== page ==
Missing Preakness action


For the first time in more than a dozen years, I missed Preakness Week activities. Well, I did make it to one Preakness event, a crab-meat picking contest at the Inner Harbor sponsored by Phillips Harborplace and radio station Variety 104-FM.

Those who know me know I loathe picking crab meat, so this was a labor of love for friends Shirley and Brice Phillips and Variety's general manager Jim Fox.

Soon after The Baltimore Sun's Happy Eater Rob Kasper won the contest by picking more than 7 ounces of crab meat in three minutes compared to my 1 ounce, I was in Union Memorial Hospital with the super-jock of surgeons, Dr. William Howard, removing my appendix.

I was sorry to miss all the neat Preakness parties, especially the Alibi Breakfast with Ken and Elizabeth Loh, who had bought the breakfast with me at a fund-raising event. Plus, I didn't get my black-eyed Susan glass to go with my collection.

Preakness festivities concluded last Sunday at the Green Spring Station, where more than 300 people gathered for the first annual "Tasting at the Station" to benefit one of my favorite groups, the International Visitor's Center of Maryland (IVCM).

Katie Peddy, a longtime IVCM volunteer, chaired the event witthe help of her husband, Tom, of the Foxleigh Development company. Others who made the wine-tasting a success were co-chairs Joe Herbert of Baltimore-Washington International Airport, the Wine Merchant's Joe Ciletti and Harvey Sugarman, Harvey's Restaurant, who supplied the tasty food.

The event was truly international with wines, foods, prizes, music and a Chilean llama, owned by the Peddys, who breed llamas on their Phoenix farm.

Others sipping their way around the Station were Elias Shomali, Signet International Banking; Judy and Tom Brady, BG&E; Robert Neubert, Ernst & Young, and his wife, Joy; Neil Porter, CSX Intermodal and president of IVCM; Suzanne and George Wills, Wills & Associates and IVCM board member; Patrick and Helga Brennan, About Faces; Richard Polan, IVCM volunteer and architect; Matthew Nayden, attorney; and Laurie Schwartz and her husband, Al Copp, who owns Woodhall Winery in Baltimore County.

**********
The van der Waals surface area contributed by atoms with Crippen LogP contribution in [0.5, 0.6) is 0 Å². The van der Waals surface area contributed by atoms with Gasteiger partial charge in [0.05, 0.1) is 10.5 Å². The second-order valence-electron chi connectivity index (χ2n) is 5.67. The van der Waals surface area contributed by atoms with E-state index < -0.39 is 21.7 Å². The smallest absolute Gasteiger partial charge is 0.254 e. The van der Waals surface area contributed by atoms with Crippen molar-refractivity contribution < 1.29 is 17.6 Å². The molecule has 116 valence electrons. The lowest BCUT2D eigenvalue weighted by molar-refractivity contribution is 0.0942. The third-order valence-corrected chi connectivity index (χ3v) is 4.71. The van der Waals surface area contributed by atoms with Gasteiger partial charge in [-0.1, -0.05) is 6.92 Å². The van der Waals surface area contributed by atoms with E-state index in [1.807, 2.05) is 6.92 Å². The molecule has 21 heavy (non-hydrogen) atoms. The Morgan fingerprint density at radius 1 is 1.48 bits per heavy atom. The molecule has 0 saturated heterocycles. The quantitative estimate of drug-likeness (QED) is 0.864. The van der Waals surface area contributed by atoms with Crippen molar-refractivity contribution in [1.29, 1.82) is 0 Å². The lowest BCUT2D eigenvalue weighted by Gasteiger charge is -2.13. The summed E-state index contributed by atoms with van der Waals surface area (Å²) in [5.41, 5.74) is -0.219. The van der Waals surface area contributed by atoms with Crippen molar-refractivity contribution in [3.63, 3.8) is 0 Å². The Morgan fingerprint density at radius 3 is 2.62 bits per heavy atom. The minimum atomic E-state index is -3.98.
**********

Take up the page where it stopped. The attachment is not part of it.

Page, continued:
MA This is an annual event, so mark your calendar for next year.


Hundreds of garden-clubbers descended on Stouffer Harborplace Hotel for the 79th annual meeting of the Garden Club of America.

Pedie Killebrew, Nancy Swindell and Nan Paternotte did a splendid job co-chairing the meeting, which attracted more than 500 members from all over the country. For five days the delegates shared ideas at meetings and were royally entertained by nine host clubs at parties and tours all over Maryland.

One of the most interesting events is the annual plant exchange, to which each of the 189 member clubs brings six plants. Since the plant exchange began in 1973, members have exchanged or propagated more than 26,000 plants.

Another treat was an appearance by the Baltimore Opera Company's general manager Michael Harrison, tenor extraordinaire, who gave a grand rendition of the national anthem to begin the annual meeting.

He was such a success that I hear he's brave enough to sing the national anthem at a future Orioles game, if asked.


Around town: I hear that Eddie Murphy and Della Reese stayed the lovely Peabody Court while in town shooting scenes for the movie "Distinguished Gentleman." Murphy's special requests at the hotel included packages of Ding Dongs, cartons of Snapple Fruit punch, a grand piano and a state-of-the-art stereo system, so he could listen to his soon-to-be-released album . . .

A party of "mature" people picked the Brass Elephant to $H celebrate their 60th class reunion. Among the class of '32 grads from the University of Maryland Medical School having dinner were Dr. Aaron Sollod and Dr. Harry Hull of Baltimore and Dr. John Dumler of Salisbury.

Copyright © 2019, The Baltimore Sun, a Baltimore Sun Media Group publication | Place an Ad